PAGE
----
The long-running conflict over the sovereignty of Western Sahara has involved all the states of northwest Africa and many beyond since Spain ceded the territory to Morocco and Mauritania in 1976. Erik Jensen traces the evolution of the conflict from its colonial roots to its present manifestation as a political stalemate.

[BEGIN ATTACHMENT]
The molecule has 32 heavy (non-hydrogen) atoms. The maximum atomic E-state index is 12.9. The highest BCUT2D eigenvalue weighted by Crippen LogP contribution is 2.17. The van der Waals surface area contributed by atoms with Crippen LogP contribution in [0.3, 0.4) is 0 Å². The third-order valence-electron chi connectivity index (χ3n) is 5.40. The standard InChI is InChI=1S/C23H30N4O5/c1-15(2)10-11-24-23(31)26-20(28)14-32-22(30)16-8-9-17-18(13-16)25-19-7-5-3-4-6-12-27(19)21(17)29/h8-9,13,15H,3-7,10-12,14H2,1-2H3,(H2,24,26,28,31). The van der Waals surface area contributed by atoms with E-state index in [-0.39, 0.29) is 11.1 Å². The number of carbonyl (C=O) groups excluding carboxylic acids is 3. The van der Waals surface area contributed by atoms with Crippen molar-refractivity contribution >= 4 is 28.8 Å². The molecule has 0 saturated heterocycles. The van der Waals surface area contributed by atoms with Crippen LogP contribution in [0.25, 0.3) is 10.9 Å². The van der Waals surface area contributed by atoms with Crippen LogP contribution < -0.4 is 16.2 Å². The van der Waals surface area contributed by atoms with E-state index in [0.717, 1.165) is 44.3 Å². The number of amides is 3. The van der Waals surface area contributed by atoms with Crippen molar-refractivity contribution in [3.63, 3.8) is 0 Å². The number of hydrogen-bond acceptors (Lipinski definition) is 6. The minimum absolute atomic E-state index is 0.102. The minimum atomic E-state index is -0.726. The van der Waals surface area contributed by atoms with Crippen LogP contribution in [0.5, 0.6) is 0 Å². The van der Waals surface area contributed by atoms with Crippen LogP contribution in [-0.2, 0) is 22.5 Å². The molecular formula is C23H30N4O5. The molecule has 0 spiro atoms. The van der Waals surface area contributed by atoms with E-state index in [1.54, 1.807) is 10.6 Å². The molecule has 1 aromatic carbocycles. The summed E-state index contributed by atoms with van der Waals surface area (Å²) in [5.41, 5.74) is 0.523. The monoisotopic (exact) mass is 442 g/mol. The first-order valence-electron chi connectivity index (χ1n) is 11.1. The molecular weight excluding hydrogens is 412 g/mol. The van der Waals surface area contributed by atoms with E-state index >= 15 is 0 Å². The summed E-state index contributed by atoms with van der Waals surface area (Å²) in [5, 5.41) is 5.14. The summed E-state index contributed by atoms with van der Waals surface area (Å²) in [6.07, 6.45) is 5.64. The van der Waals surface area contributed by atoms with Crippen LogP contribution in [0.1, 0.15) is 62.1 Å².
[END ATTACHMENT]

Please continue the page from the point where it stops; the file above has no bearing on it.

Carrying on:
Jensen reviews the history of the dispute, describes the quest by the UN and interested states to facilitate a process of self-determination through a referendum on independence versus integration with Morocco, and explores the impasse over how to determine who should be allowed to vote in such a referendum. He then turns to the more recent efforts of UN Secretary-General Kofi Annan’s personal envoy for Western Sahara, James Baker, to resolve the conflict. Despite Baker’s 2003 peace plan, the government of Morocco and the Polisario Front remain at odds, and the stalemate continues.
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